Thermal Camera vs. Night Vision: What’s The Difference?

Thermal Camera vs. Night Vision

Thermal cameras and night vision devices are often confused for one another. Both are very capable – and do share some common uses – but are ultimately different. In order to understand how beneficial these two types of devices can be, it’s critical to understand how they differ, so let’s look now. 

What Does A Thermal Camera Do Exactly? 

Put simply, a thermal camera uses infrared light to create an image, which thereafter will allow for the viewer to detect where heat is emitting from nearby, based on what the camera is showing on its display. Commonly, the usefulness of thermal cameras is illustrated by their capacity to locate hikers who’ve gotten lost while in the bush, as human beings will emit more heat than trees. So, when search and rescue officials make use of a thermal camera, it can be easier to locate a missing person with this device in comparison to using the naked eye, or a regular pair of binoculars. 

What Does A Night Vision Device Do Precisely? 

Fitting for its name, a night vision device can provide its user(s) with an image that dramatically increases vision at night. 

What Is A Thermal Camera Made Of?

It’s no revelation to say each manufacturer can bring their own specific design to their thermal camera range. Nonetheless, there are indeed components of a thermal camera which essentially always features from one design to the next, which facilitate the operation of the thermal camera in terms of its core process.  Accordingly, when it comes to knowing how a thermal camera works, it’s essential to understand each one will have a sensor, a lens, electronics which process the imagery, and then housing.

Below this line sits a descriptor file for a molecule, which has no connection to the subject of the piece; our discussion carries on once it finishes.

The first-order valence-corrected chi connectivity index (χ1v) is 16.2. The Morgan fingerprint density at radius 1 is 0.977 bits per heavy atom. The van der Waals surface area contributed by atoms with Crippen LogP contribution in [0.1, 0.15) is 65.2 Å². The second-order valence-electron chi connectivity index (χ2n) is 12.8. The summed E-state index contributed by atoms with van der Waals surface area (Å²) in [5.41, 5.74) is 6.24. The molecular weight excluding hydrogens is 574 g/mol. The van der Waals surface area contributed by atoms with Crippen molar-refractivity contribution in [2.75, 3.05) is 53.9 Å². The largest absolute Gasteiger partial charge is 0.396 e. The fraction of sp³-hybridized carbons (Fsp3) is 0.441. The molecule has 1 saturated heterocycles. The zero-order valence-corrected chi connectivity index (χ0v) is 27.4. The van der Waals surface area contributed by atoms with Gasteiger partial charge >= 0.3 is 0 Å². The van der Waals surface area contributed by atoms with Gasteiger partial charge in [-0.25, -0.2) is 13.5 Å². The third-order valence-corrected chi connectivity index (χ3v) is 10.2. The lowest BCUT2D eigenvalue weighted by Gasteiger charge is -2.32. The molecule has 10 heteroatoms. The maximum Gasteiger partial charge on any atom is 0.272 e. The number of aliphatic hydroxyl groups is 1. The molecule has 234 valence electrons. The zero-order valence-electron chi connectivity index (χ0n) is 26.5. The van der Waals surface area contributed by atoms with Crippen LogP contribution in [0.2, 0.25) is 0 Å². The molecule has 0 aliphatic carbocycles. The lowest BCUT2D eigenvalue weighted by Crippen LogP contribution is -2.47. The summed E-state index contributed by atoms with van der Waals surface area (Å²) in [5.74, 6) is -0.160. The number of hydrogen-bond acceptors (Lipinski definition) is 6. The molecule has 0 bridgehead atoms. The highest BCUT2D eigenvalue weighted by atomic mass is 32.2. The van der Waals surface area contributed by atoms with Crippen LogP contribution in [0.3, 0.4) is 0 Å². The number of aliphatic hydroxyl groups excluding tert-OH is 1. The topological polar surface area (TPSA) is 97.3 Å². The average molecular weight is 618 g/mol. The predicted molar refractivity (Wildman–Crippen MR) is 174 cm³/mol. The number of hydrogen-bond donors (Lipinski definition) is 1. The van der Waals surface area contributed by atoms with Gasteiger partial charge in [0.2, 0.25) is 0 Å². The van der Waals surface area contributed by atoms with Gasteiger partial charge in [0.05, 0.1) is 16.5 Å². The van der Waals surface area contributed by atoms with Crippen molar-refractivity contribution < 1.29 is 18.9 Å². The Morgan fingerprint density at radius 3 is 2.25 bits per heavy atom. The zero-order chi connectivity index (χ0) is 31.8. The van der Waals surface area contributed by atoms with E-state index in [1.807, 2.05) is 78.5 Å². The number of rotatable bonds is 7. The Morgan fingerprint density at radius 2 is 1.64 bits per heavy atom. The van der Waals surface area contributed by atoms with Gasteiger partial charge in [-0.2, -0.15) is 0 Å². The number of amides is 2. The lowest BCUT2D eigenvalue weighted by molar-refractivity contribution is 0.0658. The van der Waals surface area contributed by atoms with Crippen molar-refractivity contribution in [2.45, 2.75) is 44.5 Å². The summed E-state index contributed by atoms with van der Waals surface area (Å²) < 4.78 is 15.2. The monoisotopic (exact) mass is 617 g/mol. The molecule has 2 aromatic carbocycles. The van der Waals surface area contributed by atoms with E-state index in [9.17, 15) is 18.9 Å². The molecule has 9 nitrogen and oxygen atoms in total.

What Is A Night Vision Device Made Of?

Three key components commonly form part of night vision technology, the photocathode, photomultiplier, and phosphor screen. As distinct from thermal cameras, night vision devices won’t display an image by providing a contrasting image between sources of heat and the surroundings, but instead by taking visible light, magnifying it substantially, and then sending that to the display for the viewer to see through the aforementioned components. 

How Are Thermal Cameras Regularly Used?

As aforementioned, thermal cameras routinely find use in extreme situations and remote environments. They can also help detect animals in the wild. This notwithstanding, there’s also a huge range of ways in which cameras can be used in more routine domestic and business settings. For instance, thermal cameras can be utilised for medical purposes, to pick up moisture within buildings, and also within autonomous vehicles. 

In What Ways Are Night Vision Cameras Routinely Used? 

Night vision cameras can be put to work in similar ways that thermal cameras can. For example, they can be used in search and rescue operations of people, for the detection of animals, and – just as thermal cameras can feature in autonomous vehicles – night vision cameras can also be used for road safety applications, such as by police patrolling areas of low light at night. 

Understanding & Taking Action With The Differences

Now that the many differences are clear between thermal cameras and night vision devices, it’s easy to understand why having both these tools in an inventory can be so beneficial. While there can be some overlap in the tasks each of these tools can do, undoubtedly having both in-hand offers the greatest amount of resources for pursuing a wide variety of tasks. That’s why every toolkit can benefit immensely from having both a thermal camera and night vision device in it. 

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